• Low socioeconomic status  
  • Exposure to chronic stress or violence
  • Substance abuse

Signs and Symptoms

Signs and symptoms of anxiety

There are a number of different types of anxiety disorders, which means that the signs and symptoms that may be present when an anxiety disorder is afflicting an individual are going to vary. The following is a list of behavioral, physical, cognitive, and psychosocial symptoms that could indicate that an individual is suffering from an anxiety disorder:

Behavioral symptoms:

  • Avoiding certain people, places, or situations
  • Procrastination
  • Social withdrawal or isolation
  • Restlessness
  • Pacing
  • Exaggerated startle response
  • Repetitive or ritualistic behaviors

Physical symptoms:

  • Changes in appetite
  • Breathing rapidly
  • Stomachaches
  • Headaches or migraines
  • Disturbed sleep
  • Increased heart rate
  • Sweating
  • Trembling
  • Feeling weak or tired
  • Dizzy feeling
  • Frequent urination
  • High blood pressure
  • Tension in muscles

Cognitive symptoms:

  • Ritualistic thinking
  • Cyclical thinking
  • Unable to make decisions
  • Trouble concentrating on anything other than present feelings of worry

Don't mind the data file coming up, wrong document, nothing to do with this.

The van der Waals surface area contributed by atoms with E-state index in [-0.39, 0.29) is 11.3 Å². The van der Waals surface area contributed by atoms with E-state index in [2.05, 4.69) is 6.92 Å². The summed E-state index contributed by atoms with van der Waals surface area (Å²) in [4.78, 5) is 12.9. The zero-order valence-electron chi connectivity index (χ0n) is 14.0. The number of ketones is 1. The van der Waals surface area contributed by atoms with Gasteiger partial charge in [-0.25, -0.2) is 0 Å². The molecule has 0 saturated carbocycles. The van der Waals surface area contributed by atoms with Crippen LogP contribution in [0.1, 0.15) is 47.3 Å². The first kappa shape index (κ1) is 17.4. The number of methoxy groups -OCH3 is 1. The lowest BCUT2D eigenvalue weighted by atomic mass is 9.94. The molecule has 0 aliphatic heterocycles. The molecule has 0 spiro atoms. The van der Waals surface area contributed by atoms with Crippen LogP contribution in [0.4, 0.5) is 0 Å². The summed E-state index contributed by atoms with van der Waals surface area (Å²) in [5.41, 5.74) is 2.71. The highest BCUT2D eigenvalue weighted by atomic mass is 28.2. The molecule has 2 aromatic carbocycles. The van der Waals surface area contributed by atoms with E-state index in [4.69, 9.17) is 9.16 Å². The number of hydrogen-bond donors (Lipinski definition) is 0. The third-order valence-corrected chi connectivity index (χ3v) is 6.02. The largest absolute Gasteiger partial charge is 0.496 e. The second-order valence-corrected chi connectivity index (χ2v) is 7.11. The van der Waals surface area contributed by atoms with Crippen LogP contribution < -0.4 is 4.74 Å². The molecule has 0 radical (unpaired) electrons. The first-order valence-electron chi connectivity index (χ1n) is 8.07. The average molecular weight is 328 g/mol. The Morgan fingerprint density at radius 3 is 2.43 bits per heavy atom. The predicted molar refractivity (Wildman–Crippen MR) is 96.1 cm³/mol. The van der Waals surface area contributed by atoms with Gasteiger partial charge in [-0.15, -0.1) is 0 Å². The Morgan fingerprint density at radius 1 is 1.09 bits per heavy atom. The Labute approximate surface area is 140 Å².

• Fleeting ideas
  • Memory impairment
  • Compulsions
  • Racing thoughts


Psychosocial symptoms:

  • Feeling detached from surroundings
  • Feeling nervous
  • Having a sense of impending danger or doom
  • Panic
  • Feeling powerless
  • Feelings of guilt
  • Pervasive feelings of nervousness
  • Unpredictable mood
  • Derealization


Effects of anxiety

When you have an anxiety disorder, it can do much more than make you worry. Being in a constant state of worry and fear about everyday situations can lead to a number of other mental and physical health conditions. Furthermore, if anxiety and any potential co-occurring disorders are not treated, it can make life even more challenging. The following effects have a high probability of occurring if a person allows symptoms of anxiety to continue:

  • Depression
  • Trouble sleeping
  • Overall poor quality of life
  • Poor academic performance
  • Substance abuse problems
  • Engagement of self-harming behaviors
  • Problems with interpersonal relationships
  • Divorce
  • Social withdrawal or isolation
  • Inability to maintain work performance
  • Loss of employment
  • Suicidal ideations

Co-Occurring Disorders

Anxiety and co-occurring disorders

Individuals who have been diagnosed with an anxiety disorder may also display symptoms of another mental health disorder at the same time. Below is a list of disorders that are known to occur alongside an anxiety disorder

  • Posttraumatic stress disorder
  • Attention-deficit/hyperactivity disorder
  • Eating disorders
  • Schizoaffective disorder
  • Schizophrenia
  • Specific phobias
  • Other anxiety disorders
  • Depressive disorders
  • Bipolar disorder
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Past Clients Say

I came into the Cross Creek treatment program experiencing severe anxiety and felt that I had lost complete control of my life. All of the therapists and support groups were incredibly patient, encouraging and helped me manage my symptoms.

– Former Patient